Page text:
Any more of that ISBNing, and you can forget it

 It was, I said.  It was different.

       At least in the sense I couldn’t find the website at all, other than the part where they have lists upon lists of cataloged titles, which interested me zero, because what I wanted was to become a part of those lists, not peruse through them.  Other than that, there was nothing.  I went back to the POD’s. 

        Several online publish-on-demand sites offer to do the paperwork for you, but for a small fee, or even free.  What’s the catch?  Because you know there is one, oh yeah.  They register their company as your official publisher and thus control all the commercial rights and decisions. That includes distribution.  The book would be yours, as would be the copyright and you would get royalties.  You just couldn’t sell it where you wanted.  Essentially, that would be the case if you went through the traditional route of publishing through a publisher.  This may be a bonus for some who would like someone else to do the work for them, but I always fear I am giving away my soul. 

        For example, let’s just say I sell a 100,000 copies (that’s not going to happen but I am having a little fun with this here) and instead of spending the rest of my days as a literary star attending all the big celebrity events around the world, I would end up on one of those History Channel documentaries of “Whatever happened to Brian Murdock?” when the world learns how my agents and publishers swindled me of 99.97% of my earnings because I had my head up my ass when it came to signing my contracts.  I wasn’t going to let that happen. 

         To be fair, these websites have all the options available to you, so you can pick; they just make the more advantageous ones for them sound the most advantageous ones for you as a writer…which is what companies do so well.  I wouldn’t expect any less from them.  But I don’t mind that, as long as I am aware of it.

        Word was also out that in order for me to have my own ISBN, I needed to have my own publishing house, which would require yet another application and, in turn, more paperwork…and more time.  And I was getting sick of shoveling out more time. 

        So I checked outMadrid’s publisher’s guild and started shivering.  Guilds depress me.  They unnerve me.  The website was harmless enough, but I couldn’t help getting the feeling it was a disguise for a society of literary thugs who don’t appreciate unknown authors like me butting in on their business.  I kept thinking that one day they would grab me by the collar and throw me into an alley, crush my fingers with a laser printer and grunt, “That’ll keep you from writing for a while.  He-he.”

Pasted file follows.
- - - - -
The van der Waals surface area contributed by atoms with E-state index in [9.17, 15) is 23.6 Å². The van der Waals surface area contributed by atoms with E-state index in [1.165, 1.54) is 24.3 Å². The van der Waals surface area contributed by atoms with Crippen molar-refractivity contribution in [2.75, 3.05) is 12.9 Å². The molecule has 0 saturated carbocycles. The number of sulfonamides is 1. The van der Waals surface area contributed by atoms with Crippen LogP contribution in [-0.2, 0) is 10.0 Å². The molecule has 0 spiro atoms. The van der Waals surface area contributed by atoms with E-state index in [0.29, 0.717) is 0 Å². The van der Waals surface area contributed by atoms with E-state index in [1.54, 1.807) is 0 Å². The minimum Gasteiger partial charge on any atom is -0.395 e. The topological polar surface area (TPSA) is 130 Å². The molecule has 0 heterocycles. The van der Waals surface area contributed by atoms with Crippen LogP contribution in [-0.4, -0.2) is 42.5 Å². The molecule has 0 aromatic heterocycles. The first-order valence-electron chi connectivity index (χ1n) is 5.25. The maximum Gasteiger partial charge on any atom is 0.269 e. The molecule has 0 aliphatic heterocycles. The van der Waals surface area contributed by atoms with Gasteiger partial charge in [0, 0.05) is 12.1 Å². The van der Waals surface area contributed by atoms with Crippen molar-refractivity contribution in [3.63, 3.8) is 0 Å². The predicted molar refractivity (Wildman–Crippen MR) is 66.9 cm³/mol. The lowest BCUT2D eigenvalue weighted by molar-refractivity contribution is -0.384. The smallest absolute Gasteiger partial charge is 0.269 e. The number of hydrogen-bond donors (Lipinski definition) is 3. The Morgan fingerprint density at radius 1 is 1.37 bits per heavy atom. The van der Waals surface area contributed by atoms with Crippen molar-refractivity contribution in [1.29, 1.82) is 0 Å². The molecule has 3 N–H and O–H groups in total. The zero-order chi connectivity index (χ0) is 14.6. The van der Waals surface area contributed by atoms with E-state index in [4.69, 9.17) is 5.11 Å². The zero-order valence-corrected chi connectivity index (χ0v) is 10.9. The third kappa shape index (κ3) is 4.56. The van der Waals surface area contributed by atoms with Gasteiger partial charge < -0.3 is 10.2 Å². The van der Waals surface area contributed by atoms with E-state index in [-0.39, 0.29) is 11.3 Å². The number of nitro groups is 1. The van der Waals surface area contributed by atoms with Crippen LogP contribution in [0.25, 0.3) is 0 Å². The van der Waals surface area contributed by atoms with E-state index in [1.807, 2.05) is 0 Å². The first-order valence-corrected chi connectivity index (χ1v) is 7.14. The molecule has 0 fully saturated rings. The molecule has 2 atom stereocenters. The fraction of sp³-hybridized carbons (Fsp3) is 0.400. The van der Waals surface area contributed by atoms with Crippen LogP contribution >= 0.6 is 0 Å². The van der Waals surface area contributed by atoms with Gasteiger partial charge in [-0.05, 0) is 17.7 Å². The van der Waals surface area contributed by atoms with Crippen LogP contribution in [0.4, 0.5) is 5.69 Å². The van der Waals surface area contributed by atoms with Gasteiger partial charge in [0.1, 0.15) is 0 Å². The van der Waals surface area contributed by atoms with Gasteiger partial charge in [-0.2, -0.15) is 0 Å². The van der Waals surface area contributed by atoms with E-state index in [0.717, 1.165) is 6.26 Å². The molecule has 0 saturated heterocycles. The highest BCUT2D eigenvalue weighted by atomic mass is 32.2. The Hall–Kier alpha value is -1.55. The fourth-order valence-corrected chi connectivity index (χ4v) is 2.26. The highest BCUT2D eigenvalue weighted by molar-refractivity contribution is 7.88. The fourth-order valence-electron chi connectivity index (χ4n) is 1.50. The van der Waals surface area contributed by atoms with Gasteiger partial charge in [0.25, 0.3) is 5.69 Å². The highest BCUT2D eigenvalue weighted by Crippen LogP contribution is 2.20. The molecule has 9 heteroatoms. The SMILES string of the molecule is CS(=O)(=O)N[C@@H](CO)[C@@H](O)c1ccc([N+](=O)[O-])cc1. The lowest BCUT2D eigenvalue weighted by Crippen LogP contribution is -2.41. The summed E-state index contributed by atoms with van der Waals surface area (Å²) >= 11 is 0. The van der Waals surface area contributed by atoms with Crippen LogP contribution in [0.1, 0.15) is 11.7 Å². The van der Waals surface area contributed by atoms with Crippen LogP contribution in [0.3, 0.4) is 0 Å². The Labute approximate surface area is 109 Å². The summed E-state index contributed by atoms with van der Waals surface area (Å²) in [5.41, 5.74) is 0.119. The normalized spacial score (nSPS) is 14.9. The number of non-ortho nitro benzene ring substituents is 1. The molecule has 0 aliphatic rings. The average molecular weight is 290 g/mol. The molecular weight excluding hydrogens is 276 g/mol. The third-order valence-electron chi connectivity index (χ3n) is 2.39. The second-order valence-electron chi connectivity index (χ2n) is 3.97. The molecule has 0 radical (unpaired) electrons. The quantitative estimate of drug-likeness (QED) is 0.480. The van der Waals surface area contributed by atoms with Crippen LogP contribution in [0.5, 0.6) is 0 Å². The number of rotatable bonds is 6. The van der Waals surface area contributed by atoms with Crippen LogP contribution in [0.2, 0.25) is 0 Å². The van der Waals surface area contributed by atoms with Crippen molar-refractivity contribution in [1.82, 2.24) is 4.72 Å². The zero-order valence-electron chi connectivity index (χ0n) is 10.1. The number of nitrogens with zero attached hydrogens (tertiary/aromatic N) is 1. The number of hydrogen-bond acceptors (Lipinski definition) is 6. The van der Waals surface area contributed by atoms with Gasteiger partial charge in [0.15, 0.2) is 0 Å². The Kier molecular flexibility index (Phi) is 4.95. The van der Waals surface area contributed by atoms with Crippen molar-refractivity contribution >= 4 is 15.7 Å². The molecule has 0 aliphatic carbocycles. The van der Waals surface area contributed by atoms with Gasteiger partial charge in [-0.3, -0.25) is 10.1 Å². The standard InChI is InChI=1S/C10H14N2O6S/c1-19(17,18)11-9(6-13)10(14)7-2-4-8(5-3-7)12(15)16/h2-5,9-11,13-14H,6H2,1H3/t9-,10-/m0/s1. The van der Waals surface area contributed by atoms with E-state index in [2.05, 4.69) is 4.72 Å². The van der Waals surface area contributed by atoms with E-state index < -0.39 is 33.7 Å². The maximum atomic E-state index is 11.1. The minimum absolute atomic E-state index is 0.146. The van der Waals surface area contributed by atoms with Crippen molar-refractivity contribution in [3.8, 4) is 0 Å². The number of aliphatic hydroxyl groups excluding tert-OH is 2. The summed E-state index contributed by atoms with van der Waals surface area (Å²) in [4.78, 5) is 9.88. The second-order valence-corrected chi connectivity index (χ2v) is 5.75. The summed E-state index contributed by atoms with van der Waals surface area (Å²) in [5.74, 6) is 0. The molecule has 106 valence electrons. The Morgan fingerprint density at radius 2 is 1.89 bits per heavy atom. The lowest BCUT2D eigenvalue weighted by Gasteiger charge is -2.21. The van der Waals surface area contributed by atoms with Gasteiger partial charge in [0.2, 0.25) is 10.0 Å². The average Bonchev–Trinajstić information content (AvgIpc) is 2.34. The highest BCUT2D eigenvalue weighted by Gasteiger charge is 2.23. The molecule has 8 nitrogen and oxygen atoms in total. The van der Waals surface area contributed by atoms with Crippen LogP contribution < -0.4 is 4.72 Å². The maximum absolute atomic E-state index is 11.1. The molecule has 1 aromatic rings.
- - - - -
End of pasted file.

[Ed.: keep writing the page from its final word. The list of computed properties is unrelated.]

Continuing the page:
So, for simplicity’s sake, I pretended not to read publisher requirements and went on hoping it wouldn’t matter in the end. 

         Now, the reason I couldn’t find what I needed was that the ISBN agency stopped being a part of the Ministry of Culture in 2010 and has now become its own entity.  Well, according to the agency, the ministry still has the rights to them, but the agency itself is separate.  Or something to that effect.  It really made no sense to me, so I stopped paying attention. 

         Once at the site, I was led through the right channels until you can get an online form which I could and must fill out and send back via email.  I felt I cold field things like putting my name and address without any problem, but when I got to other issues like the book size, price (without IVA) and number of copies, I was at a loss.  I had no idea.  I hadn’t reached that stage.  The publishers asked for the ISBN before working out the specifics, and the agency asked for the specifics before handing out the ISBN.  See what I mean when I mention Kafka? 

         Then I finally got to the fees.  There was a section that indicated the cost.  I knew it!  I told you we weren’t inToronto.  But then came the twist.  No prices were listed.  All it said was that obtaining an ISBN used to be courtesy of the government but that there would now be a charge to cover administrative expenses.  I interpreted it as: our colleagues inAmericaare making a killing, why the hell shouldn’t we do the same?  

          The thing was…no fee was listed.  The costs would be published on the website in some unspecified time in the future.  Hmm.  So, now I had to guess what they were going to take me for.  That was going to be interesting.

         There were too many variables and too many unanswered questions for me to proceed, plus I felt like watching a video (yes, I am from that generation), so I decided I would pay them a personal visit next day…personally. 

        As a precautionary measure, I expected the worse.

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